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Bernie Taupin at:


Hal Leonard


Honored with SHOF’s highest accolade, the Johnny Mercer Award, in 2013


When Liberty Records of the UK placed an innocuous ad seeking new songwriters, in England's music paper, The New Musical Express, amazing repercussions were soon to take place. It was 1967, four years after the arrival of The Beatles and two years before Woodstock, when a lyric writer, Bernie Taupin, then a teenager, answered the ad by submitting a bundle of his lyrics. At virtually the same moment, a composer and pianist, Reg Dwight, who would soon become Elton John also submitted samples of his work, and when a record executive hooked the two up, history was about to be made. With the advent of this new songwriting duo, an uninterrupted quarter century of creativity ensued with Taupin taking his place as one of the premier lyricists in the entire spectrum of rock and roll.

Born in 1950, Taupin grew up in the Lincolnshire region of the north of England. From early childhood, he developed a powerful interest in poetry and his parents nurtured his interest and love for words, by reading him the great epic poems. As he grew older, he became fascinated with the music of great American folk artists like Woody Guthrie, Huddie “Lead Belly” Ledbetter, Sonny Terry and Brownie McGee, all of whose lyrics amounted to narrative poetry.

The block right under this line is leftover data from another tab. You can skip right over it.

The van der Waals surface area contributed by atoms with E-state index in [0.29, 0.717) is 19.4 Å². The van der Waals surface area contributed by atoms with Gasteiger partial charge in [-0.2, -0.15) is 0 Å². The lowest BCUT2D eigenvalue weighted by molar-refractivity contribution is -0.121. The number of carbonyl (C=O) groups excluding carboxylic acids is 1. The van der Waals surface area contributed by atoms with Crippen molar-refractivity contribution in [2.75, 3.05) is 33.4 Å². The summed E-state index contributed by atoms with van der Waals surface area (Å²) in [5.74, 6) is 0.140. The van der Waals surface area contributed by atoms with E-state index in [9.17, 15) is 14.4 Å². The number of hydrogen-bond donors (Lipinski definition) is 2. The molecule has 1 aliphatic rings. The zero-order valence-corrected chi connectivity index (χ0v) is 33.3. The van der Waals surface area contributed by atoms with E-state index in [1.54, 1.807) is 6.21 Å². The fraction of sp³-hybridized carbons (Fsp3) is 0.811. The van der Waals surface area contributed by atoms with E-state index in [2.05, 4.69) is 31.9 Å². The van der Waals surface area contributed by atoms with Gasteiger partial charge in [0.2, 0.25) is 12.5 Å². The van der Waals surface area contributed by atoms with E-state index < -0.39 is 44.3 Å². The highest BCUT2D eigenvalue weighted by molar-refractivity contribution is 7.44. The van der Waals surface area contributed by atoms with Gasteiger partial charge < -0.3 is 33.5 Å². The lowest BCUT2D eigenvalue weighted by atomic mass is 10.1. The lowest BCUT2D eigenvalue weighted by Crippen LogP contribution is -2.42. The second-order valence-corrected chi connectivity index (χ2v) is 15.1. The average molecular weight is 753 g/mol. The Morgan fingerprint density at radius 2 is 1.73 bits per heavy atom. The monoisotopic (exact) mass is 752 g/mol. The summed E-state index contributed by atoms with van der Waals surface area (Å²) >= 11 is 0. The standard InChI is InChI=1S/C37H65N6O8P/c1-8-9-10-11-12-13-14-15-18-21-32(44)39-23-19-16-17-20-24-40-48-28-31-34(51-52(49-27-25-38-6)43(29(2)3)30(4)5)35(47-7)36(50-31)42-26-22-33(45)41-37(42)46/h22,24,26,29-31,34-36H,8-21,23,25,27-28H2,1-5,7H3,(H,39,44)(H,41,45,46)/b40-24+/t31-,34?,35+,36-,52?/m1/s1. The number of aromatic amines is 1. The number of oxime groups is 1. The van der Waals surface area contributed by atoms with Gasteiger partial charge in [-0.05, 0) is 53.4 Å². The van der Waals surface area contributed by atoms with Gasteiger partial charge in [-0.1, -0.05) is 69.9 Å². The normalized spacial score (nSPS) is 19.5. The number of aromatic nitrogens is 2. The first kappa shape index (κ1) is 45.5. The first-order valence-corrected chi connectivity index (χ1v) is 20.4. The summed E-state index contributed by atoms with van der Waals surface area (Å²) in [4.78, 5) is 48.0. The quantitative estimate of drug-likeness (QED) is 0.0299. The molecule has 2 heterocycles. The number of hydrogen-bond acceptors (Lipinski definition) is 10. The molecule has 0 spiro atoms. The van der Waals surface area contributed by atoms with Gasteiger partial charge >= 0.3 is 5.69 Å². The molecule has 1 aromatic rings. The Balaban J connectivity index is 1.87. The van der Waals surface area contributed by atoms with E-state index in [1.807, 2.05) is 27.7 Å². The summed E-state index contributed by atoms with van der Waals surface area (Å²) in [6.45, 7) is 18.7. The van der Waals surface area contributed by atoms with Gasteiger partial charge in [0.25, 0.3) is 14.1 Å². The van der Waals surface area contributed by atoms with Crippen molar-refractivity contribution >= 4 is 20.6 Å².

In answer to the Liberty Records ad, the partnership with Dwight ensued as the pair was hired by Dick James Music to compose songs for other artists on its roster. Very few of these songs were recorded. The first collaboration by the new team was a song titled, "Lady Samantha," which followed Elton John's…

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Discography Highlights

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